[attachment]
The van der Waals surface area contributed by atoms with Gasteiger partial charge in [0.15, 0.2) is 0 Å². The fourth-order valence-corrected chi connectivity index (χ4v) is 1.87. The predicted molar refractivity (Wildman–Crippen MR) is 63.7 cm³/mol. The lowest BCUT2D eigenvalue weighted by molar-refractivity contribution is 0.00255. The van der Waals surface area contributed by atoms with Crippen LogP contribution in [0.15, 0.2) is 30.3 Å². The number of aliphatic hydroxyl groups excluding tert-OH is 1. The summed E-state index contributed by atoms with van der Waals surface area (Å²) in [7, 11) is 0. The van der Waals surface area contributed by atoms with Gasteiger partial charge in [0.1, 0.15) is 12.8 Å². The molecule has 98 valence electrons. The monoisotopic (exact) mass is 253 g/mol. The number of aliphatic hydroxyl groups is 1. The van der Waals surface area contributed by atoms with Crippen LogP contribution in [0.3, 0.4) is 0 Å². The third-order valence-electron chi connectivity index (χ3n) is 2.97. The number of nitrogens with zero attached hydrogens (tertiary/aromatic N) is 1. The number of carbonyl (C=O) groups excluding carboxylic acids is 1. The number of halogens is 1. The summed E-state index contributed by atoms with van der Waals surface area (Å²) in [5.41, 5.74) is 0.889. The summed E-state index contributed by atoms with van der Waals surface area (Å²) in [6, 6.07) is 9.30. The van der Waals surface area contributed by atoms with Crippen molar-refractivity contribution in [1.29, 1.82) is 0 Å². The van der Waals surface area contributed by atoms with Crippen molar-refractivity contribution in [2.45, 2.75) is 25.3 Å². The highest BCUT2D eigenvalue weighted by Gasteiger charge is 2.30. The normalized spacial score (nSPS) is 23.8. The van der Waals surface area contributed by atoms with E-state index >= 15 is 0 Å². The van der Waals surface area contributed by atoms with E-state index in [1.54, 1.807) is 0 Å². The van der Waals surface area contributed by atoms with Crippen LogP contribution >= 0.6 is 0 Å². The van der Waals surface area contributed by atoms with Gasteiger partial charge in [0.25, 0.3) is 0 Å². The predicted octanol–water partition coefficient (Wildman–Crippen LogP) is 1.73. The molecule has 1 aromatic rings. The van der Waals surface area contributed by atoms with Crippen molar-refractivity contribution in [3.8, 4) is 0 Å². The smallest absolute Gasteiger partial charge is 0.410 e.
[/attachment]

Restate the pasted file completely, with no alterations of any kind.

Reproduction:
The van der Waals surface area contributed by atoms with Gasteiger partial charge in [0.15, 0.2) is 0 Å². The fourth-order valence-corrected chi connectivity index (χ4v) is 1.87. The predicted molar refractivity (Wildman–Crippen MR) is 63.7 cm³/mol. The lowest BCUT2D eigenvalue weighted by molar-refractivity contribution is 0.00255. The van der Waals surface area contributed by atoms with Crippen LogP contribution in [0.15, 0.2) is 30.3 Å². The number of aliphatic hydroxyl groups excluding tert-OH is 1. The summed E-state index contributed by atoms with van der Waals surface area (Å²) in [7, 11) is 0. The van der Waals surface area contributed by atoms with Gasteiger partial charge in [0.1, 0.15) is 12.8 Å². The molecule has 98 valence electrons. The monoisotopic (exact) mass is 253 g/mol. The number of aliphatic hydroxyl groups is 1. The van der Waals surface area contributed by atoms with Crippen LogP contribution in [0.3, 0.4) is 0 Å². The third-order valence-electron chi connectivity index (χ3n) is 2.97. The number of nitrogens with zero attached hydrogens (tertiary/aromatic N) is 1. The number of carbonyl (C=O) groups excluding carboxylic acids is 1. The number of halogens is 1. The summed E-state index contributed by atoms with van der Waals surface area (Å²) in [5.41, 5.74) is 0.889. The summed E-state index contributed by atoms with van der Waals surface area (Å²) in [6, 6.07) is 9.30. The van der Waals surface area contributed by atoms with Crippen molar-refractivity contribution in [1.29, 1.82) is 0 Å². The van der Waals surface area contributed by atoms with Crippen molar-refractivity contribution in [2.45, 2.75) is 25.3 Å². The highest BCUT2D eigenvalue weighted by Gasteiger charge is 2.30. The normalized spacial score (nSPS) is 23.8. The van der Waals surface area contributed by atoms with E-state index >= 15 is 0 Å². The van der Waals surface area contributed by atoms with E-state index in [1.54, 1.807) is 0 Å². The van der Waals surface area contributed by atoms with Crippen LogP contribution >= 0.6 is 0 Å². The van der Waals surface area contributed by atoms with Gasteiger partial charge in [0.25, 0.3) is 0 Å². The predicted octanol–water partition coefficient (Wildman–Crippen LogP) is 1.73. The molecule has 1 aromatic rings. The van der Waals surface area contributed by atoms with Crippen molar-refractivity contribution in [3.8, 4) is 0 Å². The smallest absolute Gasteiger partial charge is 0.410 e.